The family behind Spain’s banking group Banco Santander has denied wrongdoing after being accused of alleged tax fraud by the country’s national court.
According to reports, Santander chairman Emilio Botin and his daughter Ana Patricia Botin are under investigation, along with 11 other family members, for potential unpaid taxes. The Spanish court said that the alleged tax fraud, to the tune of around €120,000, occurred at the Botin family’s deposits at HSBC’s Swiss private bank.
Following the allegations, the family responded by presenting the Spanish court with their tax declaration and said they have already paid around €200 million in back taxes between 2005 and 2009.
The tax fraud allegations don’t come at a good time for the Botin family – which has controlled Santander for the last 115 years – as it holds its annual general shareholders meeting on 17 June. The allegations could potentially upset family leadership at the helm of the company, but when contacted, a Santander spokesman refused to comment on how this would affect the meeting.
Emilio, a prominent figure in Spain, has been with the bank for the last 25 years and was instrumental in transforming it into Spain’s largest in terms of market capitalisation.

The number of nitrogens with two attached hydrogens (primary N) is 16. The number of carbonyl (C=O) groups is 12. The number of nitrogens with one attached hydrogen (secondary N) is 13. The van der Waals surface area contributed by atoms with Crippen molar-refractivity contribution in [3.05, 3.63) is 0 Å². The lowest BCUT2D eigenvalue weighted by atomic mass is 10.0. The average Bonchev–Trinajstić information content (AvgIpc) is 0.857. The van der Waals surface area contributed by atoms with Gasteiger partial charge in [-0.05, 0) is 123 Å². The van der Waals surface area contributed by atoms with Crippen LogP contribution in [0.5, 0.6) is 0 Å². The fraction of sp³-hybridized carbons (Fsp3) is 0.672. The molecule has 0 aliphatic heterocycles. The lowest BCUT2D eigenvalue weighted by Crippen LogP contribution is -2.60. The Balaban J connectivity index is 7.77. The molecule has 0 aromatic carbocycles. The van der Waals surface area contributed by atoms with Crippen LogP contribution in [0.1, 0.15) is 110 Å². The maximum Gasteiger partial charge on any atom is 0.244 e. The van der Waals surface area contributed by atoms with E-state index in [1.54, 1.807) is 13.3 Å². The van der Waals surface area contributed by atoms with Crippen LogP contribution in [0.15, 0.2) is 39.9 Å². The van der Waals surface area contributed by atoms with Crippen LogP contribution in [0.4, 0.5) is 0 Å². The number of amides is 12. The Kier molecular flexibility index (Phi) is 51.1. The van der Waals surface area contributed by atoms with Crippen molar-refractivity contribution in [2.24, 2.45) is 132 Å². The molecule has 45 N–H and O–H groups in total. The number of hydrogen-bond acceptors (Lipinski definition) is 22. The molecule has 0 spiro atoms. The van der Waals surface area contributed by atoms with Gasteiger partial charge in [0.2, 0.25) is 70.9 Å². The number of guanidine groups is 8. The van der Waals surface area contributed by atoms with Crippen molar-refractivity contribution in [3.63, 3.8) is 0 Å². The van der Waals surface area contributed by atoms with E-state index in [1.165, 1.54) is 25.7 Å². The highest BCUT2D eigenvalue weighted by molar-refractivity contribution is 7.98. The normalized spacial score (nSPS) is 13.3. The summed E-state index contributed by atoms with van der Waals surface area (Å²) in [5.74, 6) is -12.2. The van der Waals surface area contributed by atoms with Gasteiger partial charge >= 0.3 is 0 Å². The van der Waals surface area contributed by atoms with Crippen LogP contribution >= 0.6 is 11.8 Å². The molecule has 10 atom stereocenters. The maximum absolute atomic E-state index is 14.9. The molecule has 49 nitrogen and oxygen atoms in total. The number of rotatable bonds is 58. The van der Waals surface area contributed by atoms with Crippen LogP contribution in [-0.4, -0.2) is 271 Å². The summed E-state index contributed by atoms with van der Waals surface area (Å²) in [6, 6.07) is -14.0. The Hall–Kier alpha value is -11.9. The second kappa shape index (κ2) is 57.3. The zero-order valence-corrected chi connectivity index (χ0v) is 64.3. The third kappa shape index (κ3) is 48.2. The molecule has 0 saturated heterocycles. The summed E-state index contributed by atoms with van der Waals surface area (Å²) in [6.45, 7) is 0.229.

Though the Botin family only hold a 2% stake in the business, they have long been involved in the running of the bank. Seventy-six-year-old Emilio is the third family member to serve as chairman, succeeding his father Emilio Botin y Sanz de Sautuola in 1986.
Daughter Ana took over as chief executive of Santander UK in December last year, raising speculations that she may succeed her father as chairman of the banking operations. Currently in-charge of an IPO in the UK, experts say that if she is successful with the listing, it would further cement her eventual succession to the top job.
Banco Santander had revenues of over €40 billion in 2010.